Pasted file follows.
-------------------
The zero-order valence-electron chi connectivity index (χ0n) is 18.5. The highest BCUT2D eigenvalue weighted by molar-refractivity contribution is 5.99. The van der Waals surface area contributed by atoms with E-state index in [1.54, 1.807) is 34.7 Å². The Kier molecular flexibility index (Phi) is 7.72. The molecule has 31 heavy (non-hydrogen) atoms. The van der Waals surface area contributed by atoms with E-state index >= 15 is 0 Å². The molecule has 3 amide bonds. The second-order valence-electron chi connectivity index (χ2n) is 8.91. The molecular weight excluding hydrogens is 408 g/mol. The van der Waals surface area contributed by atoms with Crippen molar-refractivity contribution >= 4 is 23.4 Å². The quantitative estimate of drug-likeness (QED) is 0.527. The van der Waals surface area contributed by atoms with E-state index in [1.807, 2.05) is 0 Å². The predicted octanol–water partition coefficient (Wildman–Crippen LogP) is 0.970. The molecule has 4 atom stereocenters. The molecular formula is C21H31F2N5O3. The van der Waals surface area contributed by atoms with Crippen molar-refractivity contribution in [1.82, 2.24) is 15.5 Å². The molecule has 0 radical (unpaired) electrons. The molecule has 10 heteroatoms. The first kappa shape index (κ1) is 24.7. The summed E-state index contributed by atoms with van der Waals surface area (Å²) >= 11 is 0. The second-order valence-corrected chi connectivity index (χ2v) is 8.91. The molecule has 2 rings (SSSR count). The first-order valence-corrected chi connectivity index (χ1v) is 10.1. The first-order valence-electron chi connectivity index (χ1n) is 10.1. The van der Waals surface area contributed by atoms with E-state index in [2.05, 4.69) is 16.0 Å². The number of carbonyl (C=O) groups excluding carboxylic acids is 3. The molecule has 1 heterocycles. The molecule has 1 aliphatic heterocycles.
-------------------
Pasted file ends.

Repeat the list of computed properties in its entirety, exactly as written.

The zero-order valence-electron chi connectivity index (χ0n) is 18.5. The highest BCUT2D eigenvalue weighted by molar-refractivity contribution is 5.99. The van der Waals surface area contributed by atoms with E-state index in [1.54, 1.807) is 34.7 Å². The Kier molecular flexibility index (Phi) is 7.72. The molecule has 31 heavy (non-hydrogen) atoms. The van der Waals surface area contributed by atoms with E-state index >= 15 is 0 Å². The molecule has 3 amide bonds. The second-order valence-electron chi connectivity index (χ2n) is 8.91. The molecular weight excluding hydrogens is 408 g/mol. The van der Waals surface area contributed by atoms with Crippen molar-refractivity contribution >= 4 is 23.4 Å². The quantitative estimate of drug-likeness (QED) is 0.527. The van der Waals surface area contributed by atoms with E-state index in [1.807, 2.05) is 0 Å². The predicted octanol–water partition coefficient (Wildman–Crippen LogP) is 0.970. The molecule has 4 atom stereocenters. The molecular formula is C21H31F2N5O3. The van der Waals surface area contributed by atoms with Crippen molar-refractivity contribution in [1.82, 2.24) is 15.5 Å². The molecule has 0 radical (unpaired) electrons. The molecule has 10 heteroatoms. The first kappa shape index (κ1) is 24.7. The summed E-state index contributed by atoms with van der Waals surface area (Å²) >= 11 is 0. The second-order valence-corrected chi connectivity index (χ2v) is 8.91. The molecule has 2 rings (SSSR count). The first-order valence-corrected chi connectivity index (χ1v) is 10.1. The first-order valence-electron chi connectivity index (χ1n) is 10.1. The van der Waals surface area contributed by atoms with E-state index in [2.05, 4.69) is 16.0 Å². The number of carbonyl (C=O) groups excluding carboxylic acids is 3. The molecule has 1 heterocycles. The molecule has 1 aliphatic heterocycles.